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Sudbury: Community theatre bucks trend

PUBLISHED: 08:00 23 January 2013

Quay Theatre board members Nicki Murphy and Simon Frampton outside the 300-year-old building

Quay Theatre board members Nicki Murphy and Simon Frampton outside the 300-year-old building

Archant

VOLUNTEERS who run a community theatre, which is bucking the national trend and “thriving” in tough economic times, put its success down to “good housekeeping”.

The board of trustees at Sudbury’s Quay Theatre have been quick to quash rumours that they are in financial trouble. Theatre co-ordinator Nicki Murphy said where larger enterprises such as Felixstowe’s Spa Pavilion had succumbed to sweeping cuts in grant funding, the Quay - which a registered charity - had enjoyed one of its best years ever. It has just invested in a new £3,000 sound system with money raised by its own fundraising group.

The Quay, which opened in 1981 as a venue for Sudbury Dramatic Society, encountered financial difficulties in 2011 and had to make staff redundancies. Since then, it has been run from its original 300-year-old building on the edge of the river Stour, almost entirely by voluntary staff.

In recent weeks the Quay has played host to well-known acts including comedian Jo Brand and Hardeep Singh Kohli, who placed it in his “top six” venues in the UK.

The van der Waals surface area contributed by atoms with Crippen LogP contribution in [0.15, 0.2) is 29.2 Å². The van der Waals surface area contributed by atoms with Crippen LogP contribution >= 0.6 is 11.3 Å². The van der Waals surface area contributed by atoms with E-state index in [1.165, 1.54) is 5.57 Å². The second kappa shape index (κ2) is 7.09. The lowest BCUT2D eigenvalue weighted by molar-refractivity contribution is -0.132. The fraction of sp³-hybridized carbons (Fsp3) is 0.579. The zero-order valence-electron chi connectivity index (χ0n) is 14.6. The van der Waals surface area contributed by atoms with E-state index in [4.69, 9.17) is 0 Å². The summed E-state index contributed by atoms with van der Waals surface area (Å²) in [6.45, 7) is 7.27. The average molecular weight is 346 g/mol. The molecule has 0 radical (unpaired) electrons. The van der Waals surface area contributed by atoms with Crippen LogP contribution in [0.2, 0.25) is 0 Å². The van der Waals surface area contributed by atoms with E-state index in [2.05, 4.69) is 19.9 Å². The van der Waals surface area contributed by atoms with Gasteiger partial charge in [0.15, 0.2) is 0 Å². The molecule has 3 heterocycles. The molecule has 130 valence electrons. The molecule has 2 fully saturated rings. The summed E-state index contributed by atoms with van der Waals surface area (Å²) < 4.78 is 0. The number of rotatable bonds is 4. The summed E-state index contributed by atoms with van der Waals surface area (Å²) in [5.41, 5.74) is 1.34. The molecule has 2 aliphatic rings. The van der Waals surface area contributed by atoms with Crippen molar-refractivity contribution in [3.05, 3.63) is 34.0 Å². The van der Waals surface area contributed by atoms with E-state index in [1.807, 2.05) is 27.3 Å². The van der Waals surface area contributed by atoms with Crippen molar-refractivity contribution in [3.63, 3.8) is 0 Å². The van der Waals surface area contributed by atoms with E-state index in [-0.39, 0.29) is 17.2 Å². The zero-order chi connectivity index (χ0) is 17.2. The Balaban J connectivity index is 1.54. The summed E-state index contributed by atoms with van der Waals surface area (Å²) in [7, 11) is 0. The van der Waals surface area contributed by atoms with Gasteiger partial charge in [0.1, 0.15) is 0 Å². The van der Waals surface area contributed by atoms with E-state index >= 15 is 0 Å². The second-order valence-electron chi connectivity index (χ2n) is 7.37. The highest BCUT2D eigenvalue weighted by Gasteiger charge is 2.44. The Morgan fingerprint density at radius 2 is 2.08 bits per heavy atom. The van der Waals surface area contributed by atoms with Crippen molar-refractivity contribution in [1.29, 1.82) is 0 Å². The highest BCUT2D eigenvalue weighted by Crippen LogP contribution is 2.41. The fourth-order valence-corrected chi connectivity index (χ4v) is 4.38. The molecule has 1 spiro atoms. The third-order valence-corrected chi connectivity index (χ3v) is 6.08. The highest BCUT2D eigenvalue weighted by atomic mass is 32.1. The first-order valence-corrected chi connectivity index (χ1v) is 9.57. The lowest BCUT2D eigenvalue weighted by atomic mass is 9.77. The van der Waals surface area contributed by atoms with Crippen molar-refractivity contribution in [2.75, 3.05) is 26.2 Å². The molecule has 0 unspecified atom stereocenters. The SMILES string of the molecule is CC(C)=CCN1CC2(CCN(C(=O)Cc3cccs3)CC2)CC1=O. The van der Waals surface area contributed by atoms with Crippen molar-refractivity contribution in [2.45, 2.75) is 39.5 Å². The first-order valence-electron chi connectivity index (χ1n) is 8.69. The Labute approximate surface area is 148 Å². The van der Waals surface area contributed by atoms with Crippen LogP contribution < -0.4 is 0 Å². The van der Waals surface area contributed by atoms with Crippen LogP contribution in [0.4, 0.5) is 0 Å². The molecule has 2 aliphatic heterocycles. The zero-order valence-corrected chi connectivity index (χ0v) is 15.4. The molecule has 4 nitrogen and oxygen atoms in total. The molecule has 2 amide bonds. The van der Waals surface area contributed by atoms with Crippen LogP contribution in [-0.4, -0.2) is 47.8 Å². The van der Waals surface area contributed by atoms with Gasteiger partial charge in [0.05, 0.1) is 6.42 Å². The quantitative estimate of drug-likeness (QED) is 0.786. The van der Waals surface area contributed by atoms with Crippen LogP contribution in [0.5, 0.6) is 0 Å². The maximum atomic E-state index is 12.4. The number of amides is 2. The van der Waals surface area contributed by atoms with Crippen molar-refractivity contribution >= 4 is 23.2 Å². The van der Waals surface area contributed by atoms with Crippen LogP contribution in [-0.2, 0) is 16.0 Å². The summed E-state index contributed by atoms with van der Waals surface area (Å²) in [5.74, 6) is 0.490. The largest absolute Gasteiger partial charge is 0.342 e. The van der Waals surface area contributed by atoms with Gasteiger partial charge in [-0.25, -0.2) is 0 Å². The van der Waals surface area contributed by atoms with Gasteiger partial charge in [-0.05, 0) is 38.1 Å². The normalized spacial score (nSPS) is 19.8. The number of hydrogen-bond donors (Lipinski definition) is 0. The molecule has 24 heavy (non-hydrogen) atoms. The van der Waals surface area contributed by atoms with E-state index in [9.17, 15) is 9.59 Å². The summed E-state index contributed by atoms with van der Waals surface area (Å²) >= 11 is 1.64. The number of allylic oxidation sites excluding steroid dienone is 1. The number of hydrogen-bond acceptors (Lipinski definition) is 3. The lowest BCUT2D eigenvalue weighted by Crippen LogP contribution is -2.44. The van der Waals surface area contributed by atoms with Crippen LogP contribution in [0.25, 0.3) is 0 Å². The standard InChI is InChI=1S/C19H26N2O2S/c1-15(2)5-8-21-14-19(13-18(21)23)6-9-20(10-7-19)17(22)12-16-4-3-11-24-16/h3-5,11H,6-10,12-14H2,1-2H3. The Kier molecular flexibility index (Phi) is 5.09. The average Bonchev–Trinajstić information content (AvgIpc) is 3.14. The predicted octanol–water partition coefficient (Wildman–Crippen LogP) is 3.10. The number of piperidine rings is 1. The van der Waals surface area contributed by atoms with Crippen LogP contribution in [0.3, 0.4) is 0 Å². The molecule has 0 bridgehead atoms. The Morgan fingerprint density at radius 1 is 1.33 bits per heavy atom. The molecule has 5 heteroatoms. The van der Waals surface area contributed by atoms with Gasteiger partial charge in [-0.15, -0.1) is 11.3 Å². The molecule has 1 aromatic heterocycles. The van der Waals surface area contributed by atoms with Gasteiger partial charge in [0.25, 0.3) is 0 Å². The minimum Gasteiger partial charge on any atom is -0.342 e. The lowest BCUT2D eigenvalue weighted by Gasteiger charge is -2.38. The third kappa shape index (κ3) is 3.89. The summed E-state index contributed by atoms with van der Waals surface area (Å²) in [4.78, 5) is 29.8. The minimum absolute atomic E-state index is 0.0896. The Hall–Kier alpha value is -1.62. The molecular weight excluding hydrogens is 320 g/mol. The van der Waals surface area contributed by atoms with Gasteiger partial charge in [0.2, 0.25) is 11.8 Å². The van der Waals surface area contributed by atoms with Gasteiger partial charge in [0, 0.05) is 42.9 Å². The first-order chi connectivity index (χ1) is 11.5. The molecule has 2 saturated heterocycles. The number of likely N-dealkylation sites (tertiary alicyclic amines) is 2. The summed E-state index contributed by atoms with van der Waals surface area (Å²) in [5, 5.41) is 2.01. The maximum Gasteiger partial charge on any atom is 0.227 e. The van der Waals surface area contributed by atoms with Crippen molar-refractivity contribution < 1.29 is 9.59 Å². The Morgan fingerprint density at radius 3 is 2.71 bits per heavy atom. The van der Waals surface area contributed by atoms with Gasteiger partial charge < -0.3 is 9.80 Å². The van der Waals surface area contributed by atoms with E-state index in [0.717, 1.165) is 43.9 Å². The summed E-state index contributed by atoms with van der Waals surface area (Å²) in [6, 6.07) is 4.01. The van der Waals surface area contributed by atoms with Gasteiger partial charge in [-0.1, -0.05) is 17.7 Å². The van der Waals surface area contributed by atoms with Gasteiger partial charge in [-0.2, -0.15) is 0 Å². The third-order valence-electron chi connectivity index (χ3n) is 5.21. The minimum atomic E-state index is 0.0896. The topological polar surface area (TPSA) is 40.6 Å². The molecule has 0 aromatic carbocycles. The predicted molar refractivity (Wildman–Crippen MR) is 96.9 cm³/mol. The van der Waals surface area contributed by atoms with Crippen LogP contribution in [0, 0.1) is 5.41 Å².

But Ms Murphy said balancing the books had not been easy, adding: “Around 18 months ago, we experienced difficulties when our grant funding was reduced, but since then and with the input of many different people, we have managed to keep to budget. Of course we can never afford to become complacent but I believe we have hit our budget and had our best year yet through good housekeeping, looking at programming very carefully and ensuring that we don’t ‘lose’ money on any event.”

The theatre operates a percentage split with artists - or they can hire the theatre - rather than performers receiving a guaranteed fee. Because the Quay has performed so well, some of its board members have even been asked to advise volunteers looking to revitalise the Spa Pavilion.

Quay publicity officer Simon Frampton admits that another reasons why the theatre has survived is because staff are willing to try new things. Last year for example Mr Frampton tried to broaden the range of films offered at the Quay in a bid to draw in a younger audience. But he said this has not been successful, adding: “It is important to recognise that if new things fail, we shouldn’t be afraid to drop them. Young people want the whole Imax cinema social experience these days and are not willing to sit in a 125-seat theatre to watch a film - even if we reduce the ticket price to below £5. Very big films that have already shown elsewhere seem to do well here, but we have to accept that our audiences are of a certain age. We have learned to play to our strengths.”

Part of the venue’s success is that it is open for use by dozens of different community organisations and has become much more than a theatre according to Ms Murphy. She concluded: “Without the ongoing support of Babergh District Council, Sudbury Dramatic Society, Sudbury Musical Society, our volunteers and the whole town, we would struggle. We are very fortunate to be regarded as such an intergral and important part of the community.”

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